Previously: Good-bye cancer, good-bye stomach: A survivor shares her tale
Photo – of Livia Eberlin, PhD, at a mass spectrometer used to identify cancerous cells in tissue samples – by L.A. Cicero

Cancer, Neuroscience, Patient Care, Stanford News

A Stanford physician’s take on cancer prognoses – including his own

In a New York Times SundayReview piece, Paul Kalanithi, MD, a chief resident in neurological surgery at Stanford, describes cancer prognoses from two perspectives, both his own. The 36-year-old doctor writes about reading scans to help colleagues decide if surgery is the right course of treatment for certain brain-cancer cases. He details the important and difficult job of facing patients who ask questions about their chance of survival. Kalanithi also reveals what he learned about the question and answer processes since he was diagnosed with cancer eight months ago, and how he’s learned to live with conviction despite a prognosis of uncertainty.

From the piece:

For a few months, I’d suspected I had cancer. I had seen a lot of young patients with cancer. So I wasn’t taken aback. In fact, there was a certain relief. The next steps were clear: Prepare to die. Cry. Tell my wife that she should remarry, and refinance the mortgage. Write overdue letters to dear friends. Yes, there were lots of things I had meant to do in life, but sometimes this happens: Nothing could be more obvious when your day’s work includes treating head trauma and brain cancer.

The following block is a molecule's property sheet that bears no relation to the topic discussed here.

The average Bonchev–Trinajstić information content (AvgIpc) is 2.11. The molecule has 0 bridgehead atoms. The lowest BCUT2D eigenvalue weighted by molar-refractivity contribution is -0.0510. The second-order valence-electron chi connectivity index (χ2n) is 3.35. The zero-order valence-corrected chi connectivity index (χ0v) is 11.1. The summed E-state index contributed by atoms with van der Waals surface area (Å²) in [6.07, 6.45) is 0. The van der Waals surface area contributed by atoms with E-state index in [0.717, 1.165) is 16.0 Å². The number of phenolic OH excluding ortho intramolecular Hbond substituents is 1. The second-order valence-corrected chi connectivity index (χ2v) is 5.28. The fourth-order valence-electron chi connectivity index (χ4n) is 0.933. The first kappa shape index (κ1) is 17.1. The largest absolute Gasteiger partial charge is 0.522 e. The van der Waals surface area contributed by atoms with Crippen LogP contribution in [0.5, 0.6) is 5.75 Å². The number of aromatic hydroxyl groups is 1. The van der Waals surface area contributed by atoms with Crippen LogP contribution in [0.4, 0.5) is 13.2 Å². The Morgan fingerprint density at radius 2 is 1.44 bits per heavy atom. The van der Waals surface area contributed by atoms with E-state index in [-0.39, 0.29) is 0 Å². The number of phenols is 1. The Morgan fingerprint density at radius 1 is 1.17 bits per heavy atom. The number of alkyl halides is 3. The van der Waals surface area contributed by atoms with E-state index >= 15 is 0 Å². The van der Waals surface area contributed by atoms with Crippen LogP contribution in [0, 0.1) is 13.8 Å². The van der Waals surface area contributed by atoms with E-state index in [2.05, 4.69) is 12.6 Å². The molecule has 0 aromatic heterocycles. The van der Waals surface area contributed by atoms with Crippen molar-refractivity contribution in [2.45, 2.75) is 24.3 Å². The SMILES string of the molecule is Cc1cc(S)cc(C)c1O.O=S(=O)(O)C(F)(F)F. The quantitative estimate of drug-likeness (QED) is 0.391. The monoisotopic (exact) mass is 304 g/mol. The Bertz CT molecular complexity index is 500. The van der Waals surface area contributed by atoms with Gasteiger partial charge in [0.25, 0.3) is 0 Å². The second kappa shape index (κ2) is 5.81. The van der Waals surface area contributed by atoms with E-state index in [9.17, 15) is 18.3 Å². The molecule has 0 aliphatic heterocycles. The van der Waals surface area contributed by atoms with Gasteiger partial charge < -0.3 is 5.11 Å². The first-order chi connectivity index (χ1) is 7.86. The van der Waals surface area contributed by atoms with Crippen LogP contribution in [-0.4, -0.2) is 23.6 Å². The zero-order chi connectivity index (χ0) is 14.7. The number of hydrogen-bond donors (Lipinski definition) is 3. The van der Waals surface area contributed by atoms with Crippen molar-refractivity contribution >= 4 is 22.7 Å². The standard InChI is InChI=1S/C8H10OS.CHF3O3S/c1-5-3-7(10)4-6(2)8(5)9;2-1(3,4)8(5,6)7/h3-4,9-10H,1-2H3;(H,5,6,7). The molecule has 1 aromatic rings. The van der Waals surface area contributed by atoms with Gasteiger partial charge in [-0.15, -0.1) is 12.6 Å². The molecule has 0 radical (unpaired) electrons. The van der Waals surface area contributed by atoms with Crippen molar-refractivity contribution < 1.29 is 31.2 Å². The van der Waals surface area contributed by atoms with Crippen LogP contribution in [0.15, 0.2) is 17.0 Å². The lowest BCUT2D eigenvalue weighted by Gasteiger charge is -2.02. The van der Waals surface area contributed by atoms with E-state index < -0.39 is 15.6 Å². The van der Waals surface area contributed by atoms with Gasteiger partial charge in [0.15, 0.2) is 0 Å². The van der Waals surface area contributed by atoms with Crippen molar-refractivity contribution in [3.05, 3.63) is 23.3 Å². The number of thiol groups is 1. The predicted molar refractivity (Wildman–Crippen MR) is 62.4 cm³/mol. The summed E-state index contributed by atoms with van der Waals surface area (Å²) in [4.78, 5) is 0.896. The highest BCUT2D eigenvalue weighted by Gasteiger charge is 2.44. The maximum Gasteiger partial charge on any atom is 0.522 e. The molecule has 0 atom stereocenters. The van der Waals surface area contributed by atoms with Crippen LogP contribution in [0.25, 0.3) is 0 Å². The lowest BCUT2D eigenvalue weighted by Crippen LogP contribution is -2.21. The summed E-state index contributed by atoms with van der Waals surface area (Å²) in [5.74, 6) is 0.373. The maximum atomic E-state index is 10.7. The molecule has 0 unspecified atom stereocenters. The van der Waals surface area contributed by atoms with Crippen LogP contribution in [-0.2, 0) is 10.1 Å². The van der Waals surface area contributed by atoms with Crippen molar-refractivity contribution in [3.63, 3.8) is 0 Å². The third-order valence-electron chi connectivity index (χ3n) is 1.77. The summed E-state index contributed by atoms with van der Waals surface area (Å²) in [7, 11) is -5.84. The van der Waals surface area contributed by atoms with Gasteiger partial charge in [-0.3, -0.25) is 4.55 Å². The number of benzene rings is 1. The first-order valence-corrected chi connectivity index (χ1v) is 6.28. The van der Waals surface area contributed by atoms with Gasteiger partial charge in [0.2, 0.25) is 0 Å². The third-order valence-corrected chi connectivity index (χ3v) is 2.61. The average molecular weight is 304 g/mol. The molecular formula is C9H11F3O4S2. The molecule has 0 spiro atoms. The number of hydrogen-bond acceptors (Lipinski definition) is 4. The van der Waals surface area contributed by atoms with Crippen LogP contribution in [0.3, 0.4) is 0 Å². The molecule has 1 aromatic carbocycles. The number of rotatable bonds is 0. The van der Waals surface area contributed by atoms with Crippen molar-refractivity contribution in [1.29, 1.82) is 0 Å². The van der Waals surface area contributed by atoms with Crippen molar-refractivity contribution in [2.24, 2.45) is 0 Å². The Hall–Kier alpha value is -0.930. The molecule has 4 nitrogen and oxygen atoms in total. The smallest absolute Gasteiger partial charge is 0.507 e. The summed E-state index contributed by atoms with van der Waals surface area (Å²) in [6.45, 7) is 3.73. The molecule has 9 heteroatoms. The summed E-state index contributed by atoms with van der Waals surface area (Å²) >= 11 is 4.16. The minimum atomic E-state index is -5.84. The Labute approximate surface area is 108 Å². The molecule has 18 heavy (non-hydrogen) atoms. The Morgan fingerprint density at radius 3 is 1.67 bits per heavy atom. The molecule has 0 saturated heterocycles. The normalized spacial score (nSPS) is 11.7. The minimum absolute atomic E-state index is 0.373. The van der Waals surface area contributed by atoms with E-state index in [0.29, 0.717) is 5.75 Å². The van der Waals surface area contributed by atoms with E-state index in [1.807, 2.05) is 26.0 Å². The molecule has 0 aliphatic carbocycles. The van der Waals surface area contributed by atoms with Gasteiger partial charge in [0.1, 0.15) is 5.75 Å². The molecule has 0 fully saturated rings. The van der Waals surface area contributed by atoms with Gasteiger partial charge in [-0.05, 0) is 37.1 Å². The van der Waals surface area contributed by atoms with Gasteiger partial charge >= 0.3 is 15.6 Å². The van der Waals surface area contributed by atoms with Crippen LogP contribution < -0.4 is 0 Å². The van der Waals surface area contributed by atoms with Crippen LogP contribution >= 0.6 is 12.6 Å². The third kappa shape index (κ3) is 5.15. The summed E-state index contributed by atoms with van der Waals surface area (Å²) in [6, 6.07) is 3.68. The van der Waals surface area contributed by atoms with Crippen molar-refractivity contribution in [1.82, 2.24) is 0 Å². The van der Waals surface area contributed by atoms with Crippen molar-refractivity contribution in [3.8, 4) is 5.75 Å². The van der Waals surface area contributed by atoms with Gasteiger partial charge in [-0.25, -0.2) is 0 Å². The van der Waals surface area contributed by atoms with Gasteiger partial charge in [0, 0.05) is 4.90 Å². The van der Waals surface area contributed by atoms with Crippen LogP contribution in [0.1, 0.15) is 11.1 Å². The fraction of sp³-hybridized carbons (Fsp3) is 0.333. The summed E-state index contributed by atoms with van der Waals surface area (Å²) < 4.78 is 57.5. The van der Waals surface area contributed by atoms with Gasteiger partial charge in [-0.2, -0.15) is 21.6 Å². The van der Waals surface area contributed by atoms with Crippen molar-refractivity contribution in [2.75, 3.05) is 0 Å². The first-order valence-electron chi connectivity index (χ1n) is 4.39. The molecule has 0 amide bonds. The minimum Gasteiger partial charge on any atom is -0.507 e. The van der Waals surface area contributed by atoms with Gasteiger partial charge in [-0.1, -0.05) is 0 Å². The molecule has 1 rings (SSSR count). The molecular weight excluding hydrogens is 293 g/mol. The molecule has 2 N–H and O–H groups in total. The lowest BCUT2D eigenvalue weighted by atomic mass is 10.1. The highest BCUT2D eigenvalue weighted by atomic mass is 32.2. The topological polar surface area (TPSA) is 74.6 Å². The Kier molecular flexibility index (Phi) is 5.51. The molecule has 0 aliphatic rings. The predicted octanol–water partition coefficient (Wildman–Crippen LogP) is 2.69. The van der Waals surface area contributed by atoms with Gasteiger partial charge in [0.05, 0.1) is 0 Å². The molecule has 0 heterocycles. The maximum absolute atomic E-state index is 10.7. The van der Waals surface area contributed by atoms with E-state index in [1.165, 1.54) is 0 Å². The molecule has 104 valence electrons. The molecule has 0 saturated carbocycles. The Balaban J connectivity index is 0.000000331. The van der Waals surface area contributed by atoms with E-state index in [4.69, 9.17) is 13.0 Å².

But on my first visit with my oncologist, she mentioned my going back to work someday. Wasn’t I a ghost? No. But then how long did I have? Silence.

The path forward would seem obvious, if only I knew how many months or years I had left. Tell me three months, I’d just spend time with family. Tell me just one year, I’d have a plan (write that book). Give me 10 years, I’d get back to treating diseases. The pedestrian truth that you live one day at a time didn’t help: What was I supposed to do with that day? My oncologist would say only: “I can’t tell you a time. You’ve got to find what matters most to you.”